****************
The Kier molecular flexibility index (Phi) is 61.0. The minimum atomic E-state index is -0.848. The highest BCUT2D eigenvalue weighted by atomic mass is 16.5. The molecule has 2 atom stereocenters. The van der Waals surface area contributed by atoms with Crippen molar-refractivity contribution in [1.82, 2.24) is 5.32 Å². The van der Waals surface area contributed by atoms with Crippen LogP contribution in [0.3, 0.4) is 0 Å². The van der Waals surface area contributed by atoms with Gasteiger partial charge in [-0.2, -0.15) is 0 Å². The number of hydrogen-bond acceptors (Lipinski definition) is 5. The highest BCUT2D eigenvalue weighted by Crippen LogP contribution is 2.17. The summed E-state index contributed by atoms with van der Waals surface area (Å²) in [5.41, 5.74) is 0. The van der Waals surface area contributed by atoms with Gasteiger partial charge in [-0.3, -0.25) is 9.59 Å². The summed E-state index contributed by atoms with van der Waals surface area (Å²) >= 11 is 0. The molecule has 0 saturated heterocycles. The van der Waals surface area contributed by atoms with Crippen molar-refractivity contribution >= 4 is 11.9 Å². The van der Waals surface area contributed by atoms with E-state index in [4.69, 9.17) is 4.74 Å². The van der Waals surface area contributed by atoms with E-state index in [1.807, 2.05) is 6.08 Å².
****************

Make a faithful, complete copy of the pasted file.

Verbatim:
The Kier molecular flexibility index (Phi) is 61.0. The minimum atomic E-state index is -0.848. The highest BCUT2D eigenvalue weighted by atomic mass is 16.5. The molecule has 2 atom stereocenters. The van der Waals surface area contributed by atoms with Crippen molar-refractivity contribution in [1.82, 2.24) is 5.32 Å². The van der Waals surface area contributed by atoms with Crippen LogP contribution in [0.3, 0.4) is 0 Å². The van der Waals surface area contributed by atoms with Gasteiger partial charge in [-0.2, -0.15) is 0 Å². The number of hydrogen-bond acceptors (Lipinski definition) is 5. The highest BCUT2D eigenvalue weighted by Crippen LogP contribution is 2.17. The summed E-state index contributed by atoms with van der Waals surface area (Å²) in [5.41, 5.74) is 0. The van der Waals surface area contributed by atoms with Gasteiger partial charge in [-0.3, -0.25) is 9.59 Å². The summed E-state index contributed by atoms with van der Waals surface area (Å²) >= 11 is 0. The molecule has 0 saturated heterocycles. The van der Waals surface area contributed by atoms with Crippen molar-refractivity contribution >= 4 is 11.9 Å². The van der Waals surface area contributed by atoms with E-state index in [4.69, 9.17) is 4.74 Å². The van der Waals surface area contributed by atoms with E-state index in [1.807, 2.05) is 6.08 Å².